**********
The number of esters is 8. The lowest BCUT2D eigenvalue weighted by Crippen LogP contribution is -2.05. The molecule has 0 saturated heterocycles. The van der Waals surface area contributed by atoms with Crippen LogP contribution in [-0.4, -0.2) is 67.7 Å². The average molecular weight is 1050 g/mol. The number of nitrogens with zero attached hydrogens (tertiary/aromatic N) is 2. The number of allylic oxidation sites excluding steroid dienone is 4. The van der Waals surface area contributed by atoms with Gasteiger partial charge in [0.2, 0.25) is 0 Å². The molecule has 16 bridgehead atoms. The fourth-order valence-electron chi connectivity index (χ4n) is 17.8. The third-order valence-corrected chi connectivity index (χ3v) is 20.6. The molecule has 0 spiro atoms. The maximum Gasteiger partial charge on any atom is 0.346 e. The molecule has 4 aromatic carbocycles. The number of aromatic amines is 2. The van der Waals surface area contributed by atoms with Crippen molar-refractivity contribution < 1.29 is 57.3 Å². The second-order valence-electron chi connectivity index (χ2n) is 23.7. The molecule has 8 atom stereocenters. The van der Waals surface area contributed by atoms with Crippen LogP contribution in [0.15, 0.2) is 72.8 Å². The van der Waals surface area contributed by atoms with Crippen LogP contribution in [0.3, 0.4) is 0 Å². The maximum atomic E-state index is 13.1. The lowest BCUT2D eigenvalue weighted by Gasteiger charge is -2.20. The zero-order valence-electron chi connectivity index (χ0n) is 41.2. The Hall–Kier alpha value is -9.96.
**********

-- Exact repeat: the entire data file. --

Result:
The number of esters is 8. The lowest BCUT2D eigenvalue weighted by Crippen LogP contribution is -2.05. The molecule has 0 saturated heterocycles. The van der Waals surface area contributed by atoms with Crippen LogP contribution in [-0.4, -0.2) is 67.7 Å². The average molecular weight is 1050 g/mol. The number of nitrogens with zero attached hydrogens (tertiary/aromatic N) is 2. The number of allylic oxidation sites excluding steroid dienone is 4. The van der Waals surface area contributed by atoms with Gasteiger partial charge in [0.2, 0.25) is 0 Å². The molecule has 16 bridgehead atoms. The fourth-order valence-electron chi connectivity index (χ4n) is 17.8. The third-order valence-corrected chi connectivity index (χ3v) is 20.6. The molecule has 0 spiro atoms. The maximum Gasteiger partial charge on any atom is 0.346 e. The molecule has 4 aromatic carbocycles. The number of aromatic amines is 2. The van der Waals surface area contributed by atoms with Crippen molar-refractivity contribution < 1.29 is 57.3 Å². The second-order valence-electron chi connectivity index (χ2n) is 23.7. The molecule has 8 atom stereocenters. The van der Waals surface area contributed by atoms with Crippen LogP contribution in [0.15, 0.2) is 72.8 Å². The van der Waals surface area contributed by atoms with Crippen LogP contribution in [0.3, 0.4) is 0 Å². The maximum atomic E-state index is 13.1. The lowest BCUT2D eigenvalue weighted by Gasteiger charge is -2.20. The zero-order valence-electron chi connectivity index (χ0n) is 41.2. The Hall–Kier alpha value is -9.96.